Depression rates for men on rise in recession
If you look at gender differences for treatment of depression, by far women have outnumbered men. It has been a well-known fact in the mental health field that when it comes to depression, there are many more women than men seeking treatment. But according to Boadie Dunlop, a psychiatrist at Emory University, the recession may be changing these odds.
Commenting in the British Journal of Psychiatry on research he is currently undertaking on depression, Dr. Dunlop remarked about the surprise he experienced when recruiting subjects for his study. He advertised his research on local sports radio shows and was surprised at the number of responses he received from men. “ We were really impressed with the number of men coming in with depression related to employment or marital conflict,” he stated.
Dunlop recounted that many of the discussions with study volunteers remarked on the many social and cultural changes taking place in traditional gender roles that may put men at increasingly higher risk of developing depression. The current recession brought many of those issues to a head. Downsizing and higher unemployment rates point to the demise of manufacturing and labor-intensive jobs. These jobs have traditionally been held by men. Of the jobs lost in the current downturn, about 75 percent belonged to men. Technological advances and outsourcing to countries with lower manual labor costs have forced more men than women out of work. Men have traditionally carried the role of the family breadwinner, so unemployment hits them particularly hard, lowering their self-esteem and increasing the risk of depression.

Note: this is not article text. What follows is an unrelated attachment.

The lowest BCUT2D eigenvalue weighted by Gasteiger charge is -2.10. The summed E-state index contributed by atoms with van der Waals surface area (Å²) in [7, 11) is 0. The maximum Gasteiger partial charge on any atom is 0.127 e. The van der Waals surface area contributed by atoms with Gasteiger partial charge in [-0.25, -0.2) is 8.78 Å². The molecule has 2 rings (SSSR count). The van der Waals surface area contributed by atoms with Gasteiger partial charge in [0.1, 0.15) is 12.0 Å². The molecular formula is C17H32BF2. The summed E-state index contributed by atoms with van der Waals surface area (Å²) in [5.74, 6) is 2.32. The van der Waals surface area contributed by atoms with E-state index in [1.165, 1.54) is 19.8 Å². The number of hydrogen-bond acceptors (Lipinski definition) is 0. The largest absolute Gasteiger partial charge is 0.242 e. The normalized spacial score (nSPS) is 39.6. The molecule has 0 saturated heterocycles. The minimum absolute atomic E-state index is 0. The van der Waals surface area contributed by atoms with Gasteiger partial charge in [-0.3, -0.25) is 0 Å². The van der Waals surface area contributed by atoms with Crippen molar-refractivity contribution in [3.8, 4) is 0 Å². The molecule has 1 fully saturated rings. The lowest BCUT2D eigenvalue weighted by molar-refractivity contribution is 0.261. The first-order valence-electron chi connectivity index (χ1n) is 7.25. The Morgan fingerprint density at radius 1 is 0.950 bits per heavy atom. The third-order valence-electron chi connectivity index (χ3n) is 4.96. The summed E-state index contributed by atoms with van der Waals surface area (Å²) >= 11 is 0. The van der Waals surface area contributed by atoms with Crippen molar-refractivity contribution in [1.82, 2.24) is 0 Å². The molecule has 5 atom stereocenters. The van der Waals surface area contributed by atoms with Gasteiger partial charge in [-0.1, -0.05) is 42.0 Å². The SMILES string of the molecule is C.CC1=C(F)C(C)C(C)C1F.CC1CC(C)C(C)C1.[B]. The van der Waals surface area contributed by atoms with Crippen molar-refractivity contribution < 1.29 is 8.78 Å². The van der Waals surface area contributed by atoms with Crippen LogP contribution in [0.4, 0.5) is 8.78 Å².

At the same time that men are losing their jobs, there is a cultural shift in societal norms about the male image. The image of the stoic breadwinner is evolving to a more realistic model of a family member who is as prone to emotional and psychological stress as any other family member. While this change makes it a little easier for men to talk about their experience, it is likely to lead to a bump in the incidence rates for depression among men.
Women have histori- cally been twice as likely to have depression as men for reasons both biological and societal. Differences in hormone metabolism accounts for some of women’s biological risks for depression. Culturally, girls have higher rates of abuse than boys, a factor that enhances rates for depression among women. They have been confronted with societal barriers to professional self-fulfillment that have had negative influences on self-image and selfesteem. However, as more men share the role of primary earner in the household, or relinquish that role to their wives, they may suffer the same insults to their sense of self that women have often had. And as more men take on child-rearing responsibilities, they may feel inadequate and overwhelmed, laying the groundwork for depression.
“ Men are going to be taking on these roles, some by choice and some will have it forced on them,” says Dunlop. “ How well will they be able to adapt, and how well we are able to help them if they have troubles with those roles?”
Some high-profile men have stepped forward about their depression, making it a little easier for the rest of the gender to acknowledge their unhappiness, men like Mike Wallace and John Cleese. But it is still very difficult for most men to admit to feeling overwhelmed and out of control. “ To be depressed, to feel overwhelmed and not motivated to do things, are signs that have had the stigma attached to them of mental weakness,” says Dunlop. “ And men traditionally have felt that they should just overcome them and snap out of it.”
To help health care workers treating men, Dunlop states that the first step is acknowledging the serious economic and societal changes that negatively effect men’s self-esteem. Family physicians and other non-mental health specialists are encouraged to ask male patients how they are coping with the economic downturn and whether the financial crises has caused changes in the family. “ A general inquiry about how you are getting by can open the door to how his role has changed, and whether he is finding things tough going,” says Dunlop.